Writing up my previous post on federal income and investment taxes was so enjoyable that I thought it would be fun to delve even further into the hellacious nightmare that is the US Federal tax system. Specifically, we’re going to learn all about the standard deduction, about how being married affects your take-home pay, and most importantly – the difference between marginal and effective tax rates. And just for good measure, we’re going to see how shifting more of your income towards investments and away from your day job minimizes your tax burden.
Types of Income
First, a quick refresher on income. Remember that there are three different types of income. Presented from the least tax efficient to the most.
- Wages – This is income that you earn from work. Wages are taxed in two ways. With a flat (actually slightly regressive) payroll tax, called FICA which funds Social Security and Medicare. And then as ordinary income after that.
- Ordinary Income – As you can imagine from the definition above, ordinary income does not include FICA taxes. Ordinary income (without FICA) is how interest from bank accounts and P2P lending is taxed. It’s also how income from investments comes such as BDCs, MLPs, and REITs is taxed.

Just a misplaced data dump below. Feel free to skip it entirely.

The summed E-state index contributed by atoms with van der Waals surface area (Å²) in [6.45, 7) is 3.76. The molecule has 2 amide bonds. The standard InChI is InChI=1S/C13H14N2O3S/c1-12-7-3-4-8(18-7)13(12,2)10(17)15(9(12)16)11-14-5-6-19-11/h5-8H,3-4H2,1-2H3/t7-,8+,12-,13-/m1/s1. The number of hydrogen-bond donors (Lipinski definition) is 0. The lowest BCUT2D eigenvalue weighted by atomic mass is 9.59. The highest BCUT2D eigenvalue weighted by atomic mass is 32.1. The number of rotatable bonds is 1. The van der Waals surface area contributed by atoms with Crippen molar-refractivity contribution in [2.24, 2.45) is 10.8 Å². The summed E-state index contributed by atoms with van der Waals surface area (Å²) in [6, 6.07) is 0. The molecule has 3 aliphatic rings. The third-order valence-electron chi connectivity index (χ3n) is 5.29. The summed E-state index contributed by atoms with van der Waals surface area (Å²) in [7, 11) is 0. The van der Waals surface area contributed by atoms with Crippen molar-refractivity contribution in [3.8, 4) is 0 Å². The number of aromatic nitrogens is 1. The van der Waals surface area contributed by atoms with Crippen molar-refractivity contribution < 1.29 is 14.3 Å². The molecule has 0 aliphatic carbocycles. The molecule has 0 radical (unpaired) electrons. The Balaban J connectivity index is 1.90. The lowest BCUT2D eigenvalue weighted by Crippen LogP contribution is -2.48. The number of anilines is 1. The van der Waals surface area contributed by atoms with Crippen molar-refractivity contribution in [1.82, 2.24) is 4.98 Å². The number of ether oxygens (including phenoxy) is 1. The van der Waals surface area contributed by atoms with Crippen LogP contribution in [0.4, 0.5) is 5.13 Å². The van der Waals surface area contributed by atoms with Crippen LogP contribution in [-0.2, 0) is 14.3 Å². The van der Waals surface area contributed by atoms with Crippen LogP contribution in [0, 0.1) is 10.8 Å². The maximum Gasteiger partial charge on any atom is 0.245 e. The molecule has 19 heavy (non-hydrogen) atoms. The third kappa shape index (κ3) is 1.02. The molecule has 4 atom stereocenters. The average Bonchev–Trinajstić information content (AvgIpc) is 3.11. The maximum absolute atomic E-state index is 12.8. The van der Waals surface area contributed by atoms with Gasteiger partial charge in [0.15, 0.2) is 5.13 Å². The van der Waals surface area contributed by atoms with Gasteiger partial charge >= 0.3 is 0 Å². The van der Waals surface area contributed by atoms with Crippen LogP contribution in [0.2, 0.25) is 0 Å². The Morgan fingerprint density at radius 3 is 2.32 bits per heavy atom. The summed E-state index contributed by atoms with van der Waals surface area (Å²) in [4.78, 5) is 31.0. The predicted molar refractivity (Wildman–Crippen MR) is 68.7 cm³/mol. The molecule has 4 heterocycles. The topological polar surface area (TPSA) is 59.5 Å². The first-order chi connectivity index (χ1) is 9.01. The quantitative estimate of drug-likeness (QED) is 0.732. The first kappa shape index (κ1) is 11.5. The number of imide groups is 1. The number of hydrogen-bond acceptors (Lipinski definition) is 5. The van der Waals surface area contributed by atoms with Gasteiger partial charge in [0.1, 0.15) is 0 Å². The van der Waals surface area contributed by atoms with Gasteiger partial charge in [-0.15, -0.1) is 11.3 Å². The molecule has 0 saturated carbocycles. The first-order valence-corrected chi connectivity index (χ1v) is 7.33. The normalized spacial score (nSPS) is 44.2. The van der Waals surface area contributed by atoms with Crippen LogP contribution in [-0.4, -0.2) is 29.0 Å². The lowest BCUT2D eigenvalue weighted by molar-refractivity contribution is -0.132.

- Qualified Income – Is taxed at substantially lower rates than ordinary income and does not include any FICA taxes either. This is how income from long term capital gains and dividends is taxed.
The Standard Deduction
Because the tax system is better when it is confusing and nonsensical, the government first taxes you and then gives you a tax deduction.
We need to have a quick aside here about the difference between tax deductions and tax credits as many people confuse these two.
- Deductions – Reduce the amount of income that you can be taxed on. If you have a $5,000 tax deduction, you may reduce your taxable income by $5,000.